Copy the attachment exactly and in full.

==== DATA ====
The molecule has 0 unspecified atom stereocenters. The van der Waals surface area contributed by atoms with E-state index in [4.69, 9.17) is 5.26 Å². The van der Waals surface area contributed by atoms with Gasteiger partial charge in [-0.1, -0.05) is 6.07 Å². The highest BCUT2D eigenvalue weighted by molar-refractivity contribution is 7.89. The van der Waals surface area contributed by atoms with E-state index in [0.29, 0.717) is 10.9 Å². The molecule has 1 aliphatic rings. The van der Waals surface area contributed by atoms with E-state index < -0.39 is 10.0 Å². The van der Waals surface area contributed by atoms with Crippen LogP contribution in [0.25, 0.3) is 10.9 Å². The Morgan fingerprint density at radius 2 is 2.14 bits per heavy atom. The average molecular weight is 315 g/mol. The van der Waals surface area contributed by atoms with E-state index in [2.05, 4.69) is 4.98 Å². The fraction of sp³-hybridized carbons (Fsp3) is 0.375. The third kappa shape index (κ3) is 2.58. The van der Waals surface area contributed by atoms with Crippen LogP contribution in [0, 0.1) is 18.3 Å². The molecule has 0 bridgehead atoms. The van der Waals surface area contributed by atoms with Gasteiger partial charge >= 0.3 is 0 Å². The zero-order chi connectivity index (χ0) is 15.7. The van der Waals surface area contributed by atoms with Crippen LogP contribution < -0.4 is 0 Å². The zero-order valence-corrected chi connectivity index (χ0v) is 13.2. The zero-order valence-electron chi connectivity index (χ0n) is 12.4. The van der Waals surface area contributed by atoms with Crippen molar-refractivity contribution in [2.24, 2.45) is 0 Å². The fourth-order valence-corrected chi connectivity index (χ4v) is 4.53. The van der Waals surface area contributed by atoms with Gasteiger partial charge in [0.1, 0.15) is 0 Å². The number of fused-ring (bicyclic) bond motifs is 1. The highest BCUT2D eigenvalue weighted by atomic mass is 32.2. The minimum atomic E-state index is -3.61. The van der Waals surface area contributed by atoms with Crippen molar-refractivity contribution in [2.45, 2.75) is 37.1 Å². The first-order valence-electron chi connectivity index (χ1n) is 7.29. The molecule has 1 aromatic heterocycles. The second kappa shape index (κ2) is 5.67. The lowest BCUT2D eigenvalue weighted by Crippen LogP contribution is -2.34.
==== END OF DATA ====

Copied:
The molecule has 0 unspecified atom stereocenters. The van der Waals surface area contributed by atoms with E-state index in [4.69, 9.17) is 5.26 Å². The van der Waals surface area contributed by atoms with Gasteiger partial charge in [-0.1, -0.05) is 6.07 Å². The highest BCUT2D eigenvalue weighted by molar-refractivity contribution is 7.89. The van der Waals surface area contributed by atoms with E-state index in [0.29, 0.717) is 10.9 Å². The molecule has 1 aliphatic rings. The van der Waals surface area contributed by atoms with E-state index < -0.39 is 10.0 Å². The van der Waals surface area contributed by atoms with Crippen LogP contribution in [0.25, 0.3) is 10.9 Å². The Morgan fingerprint density at radius 2 is 2.14 bits per heavy atom. The average molecular weight is 315 g/mol. The van der Waals surface area contributed by atoms with E-state index in [2.05, 4.69) is 4.98 Å². The fraction of sp³-hybridized carbons (Fsp3) is 0.375. The third kappa shape index (κ3) is 2.58. The van der Waals surface area contributed by atoms with Crippen LogP contribution in [0, 0.1) is 18.3 Å². The molecule has 0 bridgehead atoms. The van der Waals surface area contributed by atoms with Gasteiger partial charge >= 0.3 is 0 Å². The zero-order chi connectivity index (χ0) is 15.7. The van der Waals surface area contributed by atoms with Crippen LogP contribution < -0.4 is 0 Å². The zero-order valence-corrected chi connectivity index (χ0v) is 13.2. The zero-order valence-electron chi connectivity index (χ0n) is 12.4. The van der Waals surface area contributed by atoms with Crippen molar-refractivity contribution in [2.24, 2.45) is 0 Å². The fourth-order valence-corrected chi connectivity index (χ4v) is 4.53. The van der Waals surface area contributed by atoms with Gasteiger partial charge in [0.1, 0.15) is 0 Å². The number of fused-ring (bicyclic) bond motifs is 1. The highest BCUT2D eigenvalue weighted by atomic mass is 32.2. The minimum atomic E-state index is -3.61. The van der Waals surface area contributed by atoms with Crippen molar-refractivity contribution in [2.45, 2.75) is 37.1 Å². The first-order valence-electron chi connectivity index (χ1n) is 7.29. The molecule has 1 aromatic heterocycles. The second kappa shape index (κ2) is 5.67. The lowest BCUT2D eigenvalue weighted by Crippen LogP contribution is -2.34.